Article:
Chapter 13. Threading
This chapter looks at the support that C# and the .NET base classes offer for developing applications that employ the use of multiple threads. It briefly examines the
Thread and the
ThreadPool classes, through which much of the threading support takes place, and you develop a couple of examples that illustrate threading principles. Then you examine some of the issues that arise with thread synchronization. Due to the complexity of the subject, the emphasis of this chapter is solely on understanding some of the basic principles involved through some simple sample applications. This chapter focuses on
How to start a thread
Providing thread priorities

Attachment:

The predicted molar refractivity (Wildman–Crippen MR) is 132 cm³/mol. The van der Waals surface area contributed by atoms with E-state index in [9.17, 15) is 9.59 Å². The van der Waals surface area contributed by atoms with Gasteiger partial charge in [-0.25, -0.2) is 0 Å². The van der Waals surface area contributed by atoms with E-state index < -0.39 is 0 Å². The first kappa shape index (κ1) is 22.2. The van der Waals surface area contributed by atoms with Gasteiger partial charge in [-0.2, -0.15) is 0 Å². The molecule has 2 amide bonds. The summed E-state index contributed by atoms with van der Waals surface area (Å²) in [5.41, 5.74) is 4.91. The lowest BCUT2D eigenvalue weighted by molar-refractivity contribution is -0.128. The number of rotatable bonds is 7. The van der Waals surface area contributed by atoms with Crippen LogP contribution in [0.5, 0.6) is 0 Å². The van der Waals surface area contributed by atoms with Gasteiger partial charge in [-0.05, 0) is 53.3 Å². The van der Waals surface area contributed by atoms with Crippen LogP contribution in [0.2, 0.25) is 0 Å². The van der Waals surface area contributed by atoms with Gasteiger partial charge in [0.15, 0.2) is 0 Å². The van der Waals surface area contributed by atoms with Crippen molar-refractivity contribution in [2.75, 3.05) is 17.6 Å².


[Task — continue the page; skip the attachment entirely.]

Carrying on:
Controlling access to objects through synchronization
By the end of the chapter, you will feel quite comfortable working with threads in your code. The following section starts by running through the basics of threading.
A thread is an independent stream of instructions in a program. All your C# programs up to this point have one entry point—the
Main() method. Execution starts with the first statement in the
Main() method and continues until that method returns.
This program structure is all very well for programs in which there is one identifiable sequence of tasks, but often a program actually needs to be doing more than one thing at the same time; for example, when you start up Internet Explorer and get increasingly frustrated with the time it takes a page to load. Eventually, you get so fed up (if you're like ...